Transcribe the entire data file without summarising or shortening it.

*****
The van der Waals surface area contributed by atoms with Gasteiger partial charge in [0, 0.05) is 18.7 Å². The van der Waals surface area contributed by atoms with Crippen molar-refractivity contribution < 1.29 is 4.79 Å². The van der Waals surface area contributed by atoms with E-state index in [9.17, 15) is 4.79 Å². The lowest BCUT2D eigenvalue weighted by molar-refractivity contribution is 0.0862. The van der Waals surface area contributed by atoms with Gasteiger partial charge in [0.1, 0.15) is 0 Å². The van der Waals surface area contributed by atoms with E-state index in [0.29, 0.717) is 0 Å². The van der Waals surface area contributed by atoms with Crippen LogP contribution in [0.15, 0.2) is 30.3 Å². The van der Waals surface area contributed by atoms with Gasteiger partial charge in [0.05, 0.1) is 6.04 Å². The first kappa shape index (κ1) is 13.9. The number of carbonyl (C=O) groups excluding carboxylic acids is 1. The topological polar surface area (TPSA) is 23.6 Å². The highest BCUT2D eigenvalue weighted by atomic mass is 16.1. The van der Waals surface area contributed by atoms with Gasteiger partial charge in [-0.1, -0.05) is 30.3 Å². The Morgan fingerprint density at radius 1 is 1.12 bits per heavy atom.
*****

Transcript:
The van der Waals surface area contributed by atoms with Gasteiger partial charge in [0, 0.05) is 18.7 Å². The van der Waals surface area contributed by atoms with Crippen molar-refractivity contribution < 1.29 is 4.79 Å². The van der Waals surface area contributed by atoms with E-state index in [9.17, 15) is 4.79 Å². The lowest BCUT2D eigenvalue weighted by molar-refractivity contribution is 0.0862. The van der Waals surface area contributed by atoms with Gasteiger partial charge in [0.1, 0.15) is 0 Å². The van der Waals surface area contributed by atoms with E-state index in [0.29, 0.717) is 0 Å². The van der Waals surface area contributed by atoms with Crippen LogP contribution in [0.15, 0.2) is 30.3 Å². The van der Waals surface area contributed by atoms with Gasteiger partial charge in [0.05, 0.1) is 6.04 Å². The first kappa shape index (κ1) is 13.9. The number of carbonyl (C=O) groups excluding carboxylic acids is 1. The topological polar surface area (TPSA) is 23.6 Å². The highest BCUT2D eigenvalue weighted by atomic mass is 16.1. The van der Waals surface area contributed by atoms with Gasteiger partial charge in [-0.1, -0.05) is 30.3 Å². The Morgan fingerprint density at radius 1 is 1.12 bits per heavy atom.